Liposuction surgery sculpts your body, eliminating unwanted pockets of exercise and diet-resistant fat from the buttocks, hips, love handles, saddlebags, thighs, calves, ankles, breasts (including male breasts), back, arms and neck. Liposuction is often combined with other procedures to create a desired shape and is one of the safest and most popular cosmetic procedures.
- Will make your clothes fit better and your body appear slimmer.
- Uses small incisions, which result in smaller scars than open body contouring procedures.
- Can be done under sedation with less risks and shorter operating times than similar open body contouring procedures.
- Results may be affected by weight gain, aging and pregnancy.
- Liposuction is not meant to improve the look of cellulite or loose skin.
- You may need to lose weight to be a better candidate for liposuction.
Am I a good candidate Liposuction?
- If you have localized areas of fat deposits that are disproportionate with the rest of your body.
- If you would like more definition or a sleeker contour in certain areas of your body.
- If your skin elasticity is good (Liposuction removes fat, but does not tighten skin).
- If you have localized deposits of fat in your abdomen, arms, thighs and/or neck, which may be the result of heredity and do not disappear with exercise and diet.
About Your Procedure:
How is a liposuction procedure performed?
Liposuction removes fat from your body using suction. In this procedure, small, thin, blunt-tipped tubes (cannula) are inserted through small cuts in the skin. Your plastic surgeon moves these tubes under your skin to target fat deposits and then suction them out.
What will my liposuction incisions and scars be like?
- Because liposuction incisions are small, the scars are also small.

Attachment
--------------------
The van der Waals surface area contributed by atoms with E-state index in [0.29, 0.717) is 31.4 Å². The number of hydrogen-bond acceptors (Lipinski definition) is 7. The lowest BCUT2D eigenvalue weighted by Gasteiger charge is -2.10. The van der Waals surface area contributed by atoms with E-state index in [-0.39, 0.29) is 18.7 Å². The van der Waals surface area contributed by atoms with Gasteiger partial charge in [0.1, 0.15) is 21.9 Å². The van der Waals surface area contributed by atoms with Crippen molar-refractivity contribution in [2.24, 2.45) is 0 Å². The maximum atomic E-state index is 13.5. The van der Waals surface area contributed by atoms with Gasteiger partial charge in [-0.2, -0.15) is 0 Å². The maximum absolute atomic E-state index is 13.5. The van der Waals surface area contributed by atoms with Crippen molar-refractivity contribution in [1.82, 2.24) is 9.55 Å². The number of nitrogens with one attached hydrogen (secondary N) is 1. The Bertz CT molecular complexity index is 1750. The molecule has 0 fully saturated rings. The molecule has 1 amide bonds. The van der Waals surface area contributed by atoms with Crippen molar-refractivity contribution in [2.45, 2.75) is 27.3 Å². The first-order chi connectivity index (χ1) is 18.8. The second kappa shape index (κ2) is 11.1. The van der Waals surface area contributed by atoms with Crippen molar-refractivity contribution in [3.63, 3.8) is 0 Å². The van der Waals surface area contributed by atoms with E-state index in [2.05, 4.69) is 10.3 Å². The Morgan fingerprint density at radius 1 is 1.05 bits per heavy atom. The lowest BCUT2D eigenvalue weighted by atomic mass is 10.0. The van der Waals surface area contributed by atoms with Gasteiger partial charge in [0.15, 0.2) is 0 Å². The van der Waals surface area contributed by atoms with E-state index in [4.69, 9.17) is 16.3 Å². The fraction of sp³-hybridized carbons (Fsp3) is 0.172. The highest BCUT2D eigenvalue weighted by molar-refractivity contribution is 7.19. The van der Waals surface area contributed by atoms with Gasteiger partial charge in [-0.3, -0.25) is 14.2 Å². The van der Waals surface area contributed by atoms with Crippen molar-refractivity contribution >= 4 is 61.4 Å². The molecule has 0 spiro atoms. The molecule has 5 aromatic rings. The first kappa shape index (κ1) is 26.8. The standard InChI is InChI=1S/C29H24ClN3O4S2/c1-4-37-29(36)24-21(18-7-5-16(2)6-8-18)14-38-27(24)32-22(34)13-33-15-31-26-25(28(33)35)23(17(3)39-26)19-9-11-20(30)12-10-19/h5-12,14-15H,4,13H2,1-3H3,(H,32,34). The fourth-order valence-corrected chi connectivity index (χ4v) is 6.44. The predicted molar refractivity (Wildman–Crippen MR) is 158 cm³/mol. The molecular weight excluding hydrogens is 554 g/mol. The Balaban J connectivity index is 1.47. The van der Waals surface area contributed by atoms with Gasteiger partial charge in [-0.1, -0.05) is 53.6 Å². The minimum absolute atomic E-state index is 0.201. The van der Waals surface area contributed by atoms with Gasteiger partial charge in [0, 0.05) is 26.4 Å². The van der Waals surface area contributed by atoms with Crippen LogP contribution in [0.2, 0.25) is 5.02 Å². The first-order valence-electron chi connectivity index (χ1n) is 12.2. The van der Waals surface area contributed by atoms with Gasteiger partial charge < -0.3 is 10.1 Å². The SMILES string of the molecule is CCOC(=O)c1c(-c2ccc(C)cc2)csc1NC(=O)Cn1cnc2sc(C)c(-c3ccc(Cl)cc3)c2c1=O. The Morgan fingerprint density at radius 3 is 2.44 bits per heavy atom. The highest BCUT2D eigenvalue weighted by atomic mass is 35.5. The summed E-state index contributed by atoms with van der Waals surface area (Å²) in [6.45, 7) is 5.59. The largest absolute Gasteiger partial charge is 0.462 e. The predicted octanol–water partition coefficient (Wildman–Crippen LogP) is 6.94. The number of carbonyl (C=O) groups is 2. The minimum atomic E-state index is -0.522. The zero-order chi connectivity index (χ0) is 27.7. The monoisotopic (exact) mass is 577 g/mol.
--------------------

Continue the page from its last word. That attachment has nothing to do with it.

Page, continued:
- Most liposuction scars fade and are barely perceptible over time
Preparing For Your Procedure:
In advance of your procedure, your surgeon will ask you to:
- Stop smoking before undergoing surgery to better promote healing.
- Avoid taking aspirin, certain anti-inflammatory drugs and some herbal medications that can cause increased bleeding.
- Regardless of the type of surgery to be performed, hydration is very important before and after surgery for safe recovery.
- If your surgeon recommends weight benchmarks or lifestyle changes, do your best to achieve them to ensure the best results and minimize the chance of complications.
Aftercare And Recovery
Immediately after your liposuction surgery
The incisions where the doctor inserted the cannula may be leaky or drain fluids for several days. In some cases, the doctor may insert a drainage tube to drain fluid away from the wound.
You will wear special tight garments to keep your skin compressed. Your doctor will tell you how long to wear these, usually for weeks.
When the anesthesia wears off, you may have some pain. If the pain is extreme or long-lasting, contact your physician. You will also have some redness and swelling after the surgery. In some cases, the swelling will remain for weeks or even months. Contact your surgeon to find out if your pain, redness and swelling is normal or a sign of a problem.
Recovery time frame after liposuction
The first two weeks